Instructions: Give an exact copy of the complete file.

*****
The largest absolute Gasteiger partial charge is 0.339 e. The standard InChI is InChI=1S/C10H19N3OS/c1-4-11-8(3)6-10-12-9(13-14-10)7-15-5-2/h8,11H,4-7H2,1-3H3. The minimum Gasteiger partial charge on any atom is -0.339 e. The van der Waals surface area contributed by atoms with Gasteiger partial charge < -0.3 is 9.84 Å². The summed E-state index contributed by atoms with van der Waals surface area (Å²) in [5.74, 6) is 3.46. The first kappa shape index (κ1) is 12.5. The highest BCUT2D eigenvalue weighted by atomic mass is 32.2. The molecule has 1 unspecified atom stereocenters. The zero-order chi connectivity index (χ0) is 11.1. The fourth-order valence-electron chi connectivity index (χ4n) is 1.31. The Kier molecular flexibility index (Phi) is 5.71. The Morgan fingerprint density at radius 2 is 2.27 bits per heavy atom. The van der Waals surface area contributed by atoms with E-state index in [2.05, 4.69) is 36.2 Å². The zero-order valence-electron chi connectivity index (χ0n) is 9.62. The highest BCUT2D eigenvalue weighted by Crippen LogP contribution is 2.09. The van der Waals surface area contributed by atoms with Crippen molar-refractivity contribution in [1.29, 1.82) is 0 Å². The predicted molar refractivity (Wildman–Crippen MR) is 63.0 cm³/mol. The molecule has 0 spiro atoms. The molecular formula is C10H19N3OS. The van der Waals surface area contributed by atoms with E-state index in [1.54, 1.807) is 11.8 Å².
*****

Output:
The largest absolute Gasteiger partial charge is 0.339 e. The standard InChI is InChI=1S/C10H19N3OS/c1-4-11-8(3)6-10-12-9(13-14-10)7-15-5-2/h8,11H,4-7H2,1-3H3. The minimum Gasteiger partial charge on any atom is -0.339 e. The van der Waals surface area contributed by atoms with Gasteiger partial charge < -0.3 is 9.84 Å². The summed E-state index contributed by atoms with van der Waals surface area (Å²) in [5.74, 6) is 3.46. The first kappa shape index (κ1) is 12.5. The highest BCUT2D eigenvalue weighted by atomic mass is 32.2. The molecule has 1 unspecified atom stereocenters. The zero-order chi connectivity index (χ0) is 11.1. The fourth-order valence-electron chi connectivity index (χ4n) is 1.31. The Kier molecular flexibility index (Phi) is 5.71. The Morgan fingerprint density at radius 2 is 2.27 bits per heavy atom. The van der Waals surface area contributed by atoms with E-state index in [2.05, 4.69) is 36.2 Å². The zero-order valence-electron chi connectivity index (χ0n) is 9.62. The highest BCUT2D eigenvalue weighted by Crippen LogP contribution is 2.09. The van der Waals surface area contributed by atoms with Crippen molar-refractivity contribution in [1.29, 1.82) is 0 Å². The predicted molar refractivity (Wildman–Crippen MR) is 63.0 cm³/mol. The molecule has 0 spiro atoms. The molecular formula is C10H19N3OS. The van der Waals surface area contributed by atoms with E-state index in [1.54, 1.807) is 11.8 Å².